Would you still be doing The Chew if it was still on the air?
“Yeah, I really enjoyed doing the show, I liked my cohosts. We were on for seven years and 1500 episodes. I think if someone told me in ’98 that there’s going to be a cooking talk show on network television, I would have laughed. And then to think that it would have lasted 1500 episodes and seven years. I think the hosts had great chemistry. We were all friends on and off camera, which I think made it really easy to go to work every day. And I think that the viewers really got a sense of that. In this day and age I think there’s so much negative stuff on TV and arguing and this, that and the other thing to be able to go on TV an hour a day and laugh a little, cook a little I think was very comforting to people, which I think is what food should do, food should bring people together.”
Did you ever have a discussion with Mario Batali about the issues that caused the program to come to an end? (Batali was accused of sexual misconduct; the program was canceled shortly after).
“No, and I don’t even know if that’s what [caused the cancellation]. Who knows if that’s what made the show end? Certainly the timing of that was interesting, to say the least. But no, I never discussed that with him.”
What do you think of restaurant critics, ratings and the recent demotion by Michelin Guide of Paul Bocuse to two stars?
“Bocuse is a three-star restaurant, it just is. And it’s because of a lot of things and not just necessarily … the food that’s being put out this day. But everything that it stands for.
“I think food critics nowadays try to take certain places down a notch for their own well being as opposed to knowing what that restaurant stands for [and has] accomplished. Recently, in New York, they gave Peter Luger’s zero stars – are you fucking kidding me? It’s absurd. Eighty percent of the steakhouses in the country are trying to be Peter Luger. Are there better steakhouses in the United States now? Absolutely there are. Things have changed, it’s easier to get the meat that Luger was known for.
“It gets a little silly sometimes. I think that chefs and most diners continue and support those restaurants for what they are. Food wouldn’t be what it is today without Paul Bocuse. Period, end of conversation.”
What are the greatest challenges to a restauranteur today?
“I feel that TV, social media and all those things have had a tremendous positive effect on the restaurant business. It’s made people more aware of food, it has made more people more interested in food, it’s made people try things they weren’t willing to try before. It’s pushed grocery stores to carry items they never carried before, especially in middle America.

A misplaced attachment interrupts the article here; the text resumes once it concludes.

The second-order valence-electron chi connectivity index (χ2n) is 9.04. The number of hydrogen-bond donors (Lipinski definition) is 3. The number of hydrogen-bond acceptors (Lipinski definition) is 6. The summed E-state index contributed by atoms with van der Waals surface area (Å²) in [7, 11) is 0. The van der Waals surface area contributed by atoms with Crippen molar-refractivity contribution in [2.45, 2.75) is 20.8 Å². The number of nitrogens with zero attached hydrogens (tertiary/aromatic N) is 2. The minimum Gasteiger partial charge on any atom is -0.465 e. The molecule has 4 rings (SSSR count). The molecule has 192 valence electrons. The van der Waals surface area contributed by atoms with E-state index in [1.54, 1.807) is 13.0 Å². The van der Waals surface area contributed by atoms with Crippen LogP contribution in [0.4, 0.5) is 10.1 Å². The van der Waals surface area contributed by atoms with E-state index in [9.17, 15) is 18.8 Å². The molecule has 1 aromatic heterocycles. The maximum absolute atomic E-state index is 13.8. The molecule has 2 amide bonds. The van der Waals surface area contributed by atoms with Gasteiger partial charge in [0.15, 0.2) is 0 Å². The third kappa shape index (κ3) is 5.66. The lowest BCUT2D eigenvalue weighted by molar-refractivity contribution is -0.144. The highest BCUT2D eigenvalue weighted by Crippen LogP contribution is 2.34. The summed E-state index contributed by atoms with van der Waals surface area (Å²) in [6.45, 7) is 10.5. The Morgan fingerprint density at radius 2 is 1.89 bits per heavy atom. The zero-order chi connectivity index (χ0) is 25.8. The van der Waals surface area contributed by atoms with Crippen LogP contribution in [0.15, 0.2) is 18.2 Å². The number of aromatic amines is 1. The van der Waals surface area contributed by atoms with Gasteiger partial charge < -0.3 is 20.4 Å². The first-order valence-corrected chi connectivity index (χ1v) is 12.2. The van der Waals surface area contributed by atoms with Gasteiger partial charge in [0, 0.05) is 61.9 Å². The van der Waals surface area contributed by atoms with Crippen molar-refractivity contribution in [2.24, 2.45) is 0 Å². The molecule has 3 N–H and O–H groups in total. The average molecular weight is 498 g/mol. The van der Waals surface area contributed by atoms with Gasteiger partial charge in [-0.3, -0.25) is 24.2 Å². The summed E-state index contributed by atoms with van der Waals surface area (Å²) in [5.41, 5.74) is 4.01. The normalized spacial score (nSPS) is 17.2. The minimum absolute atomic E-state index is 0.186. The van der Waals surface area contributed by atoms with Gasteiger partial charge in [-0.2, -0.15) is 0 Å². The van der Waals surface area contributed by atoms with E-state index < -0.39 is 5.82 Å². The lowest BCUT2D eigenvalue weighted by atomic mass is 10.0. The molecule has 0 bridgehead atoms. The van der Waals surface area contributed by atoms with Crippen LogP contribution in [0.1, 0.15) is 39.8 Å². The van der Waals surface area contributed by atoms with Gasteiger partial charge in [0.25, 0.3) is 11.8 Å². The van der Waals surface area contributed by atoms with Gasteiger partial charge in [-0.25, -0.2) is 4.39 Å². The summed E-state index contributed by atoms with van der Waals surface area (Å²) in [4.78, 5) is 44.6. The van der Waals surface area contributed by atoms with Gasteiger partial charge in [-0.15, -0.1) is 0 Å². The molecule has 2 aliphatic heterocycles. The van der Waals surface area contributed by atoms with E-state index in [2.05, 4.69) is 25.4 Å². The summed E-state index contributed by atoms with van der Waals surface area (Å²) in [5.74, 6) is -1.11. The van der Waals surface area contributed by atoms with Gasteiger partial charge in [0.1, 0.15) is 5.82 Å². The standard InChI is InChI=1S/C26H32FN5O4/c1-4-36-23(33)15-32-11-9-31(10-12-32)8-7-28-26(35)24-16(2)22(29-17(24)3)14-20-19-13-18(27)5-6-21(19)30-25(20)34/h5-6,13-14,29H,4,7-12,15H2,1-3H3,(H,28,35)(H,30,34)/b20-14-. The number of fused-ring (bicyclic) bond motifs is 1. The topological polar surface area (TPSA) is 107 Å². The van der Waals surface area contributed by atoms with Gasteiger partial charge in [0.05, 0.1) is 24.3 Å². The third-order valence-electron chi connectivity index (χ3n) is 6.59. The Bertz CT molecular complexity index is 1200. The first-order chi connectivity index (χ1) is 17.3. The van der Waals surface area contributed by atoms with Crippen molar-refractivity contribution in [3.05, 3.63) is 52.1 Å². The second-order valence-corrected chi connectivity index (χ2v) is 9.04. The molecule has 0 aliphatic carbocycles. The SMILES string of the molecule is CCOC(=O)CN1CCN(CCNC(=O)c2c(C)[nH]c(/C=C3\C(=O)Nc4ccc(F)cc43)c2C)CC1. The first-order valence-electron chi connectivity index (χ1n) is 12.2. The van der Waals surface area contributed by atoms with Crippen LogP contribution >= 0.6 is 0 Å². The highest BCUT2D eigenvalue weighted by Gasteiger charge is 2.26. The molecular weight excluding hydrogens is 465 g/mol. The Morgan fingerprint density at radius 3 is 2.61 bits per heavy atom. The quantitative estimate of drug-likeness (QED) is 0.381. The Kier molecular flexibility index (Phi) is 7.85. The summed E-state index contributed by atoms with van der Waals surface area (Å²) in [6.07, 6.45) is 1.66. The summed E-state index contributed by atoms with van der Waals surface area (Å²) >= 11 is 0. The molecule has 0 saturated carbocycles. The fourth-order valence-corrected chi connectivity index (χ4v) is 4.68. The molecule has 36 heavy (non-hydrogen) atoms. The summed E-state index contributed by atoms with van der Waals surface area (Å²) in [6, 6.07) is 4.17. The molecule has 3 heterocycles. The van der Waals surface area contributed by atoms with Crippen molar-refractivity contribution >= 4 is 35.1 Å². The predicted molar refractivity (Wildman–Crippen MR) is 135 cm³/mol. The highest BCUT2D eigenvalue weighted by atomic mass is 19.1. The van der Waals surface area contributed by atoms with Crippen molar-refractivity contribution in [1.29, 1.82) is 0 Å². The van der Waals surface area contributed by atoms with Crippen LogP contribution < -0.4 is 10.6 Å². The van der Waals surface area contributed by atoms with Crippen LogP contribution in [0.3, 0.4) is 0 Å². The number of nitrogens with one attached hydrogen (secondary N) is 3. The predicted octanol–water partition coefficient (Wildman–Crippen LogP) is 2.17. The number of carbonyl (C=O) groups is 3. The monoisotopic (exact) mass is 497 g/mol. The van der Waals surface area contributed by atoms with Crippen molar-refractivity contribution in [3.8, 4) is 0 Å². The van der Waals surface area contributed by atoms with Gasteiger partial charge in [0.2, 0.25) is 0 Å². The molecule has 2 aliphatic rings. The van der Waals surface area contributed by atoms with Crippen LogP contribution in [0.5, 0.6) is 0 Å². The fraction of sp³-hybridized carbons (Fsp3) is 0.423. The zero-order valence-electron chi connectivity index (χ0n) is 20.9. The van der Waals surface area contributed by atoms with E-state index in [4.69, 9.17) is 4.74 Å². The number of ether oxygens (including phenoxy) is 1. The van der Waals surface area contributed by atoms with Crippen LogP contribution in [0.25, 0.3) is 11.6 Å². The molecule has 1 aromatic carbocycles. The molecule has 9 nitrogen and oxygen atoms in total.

“In Cleveland, Ohio, before Emeril Lagasse came on TV, go to a grocery store and try to find anything but a button mushroom. It was impossible. I do think that TV and now social media had a great impact. But I think the negative effect of that is twofold. One, it has sometimes made diners think they know more than they actually do, which can be good and dangerous. And … television … has glamorized being a chef a little bit, so when young cooks come out of culinary school, they think they’re going into this glamorous world of being a chef. But the reality is being a chef is a really hard job, physically, mentally, the hours, the heat of the kitchen – it’s just a tough job.
“The other challenge is that the consumers, because they see so much on TV and social media, they sometimes feel they know more than they actually know. Which is good that they’re educated, but sometimes it’s odd.”
Would you ever consider opening a restaurant in orlando?
“I learned a long time ago… we had one restaurant for ten years and someone said ‘Are you ever going to open another restaurant?’ and I said Never. And here we are ten years later and we have 13 of them. I never say never to anything.”
And finally, some people really want to know: Do you really like Miracle Whip?
I do. (Laughs) I have some guilty pleasures as a chef. When I grew up, I grew up in a split family, not split from a divorce standpoint but split between Miracle Whip and Hellmann’s. So my mom had Hellmann’s and my dad had Miracle Whip, so we always had both in our fridge.
“So there are certain things that I prefer, like I like a turkey sandwich with Miracle Whip, and I like a bologna sandwich with Miracle Whip, and it’s mainly because when my dad made me those sandwiches he put Miracle Whip on them. And I still like it to this day. “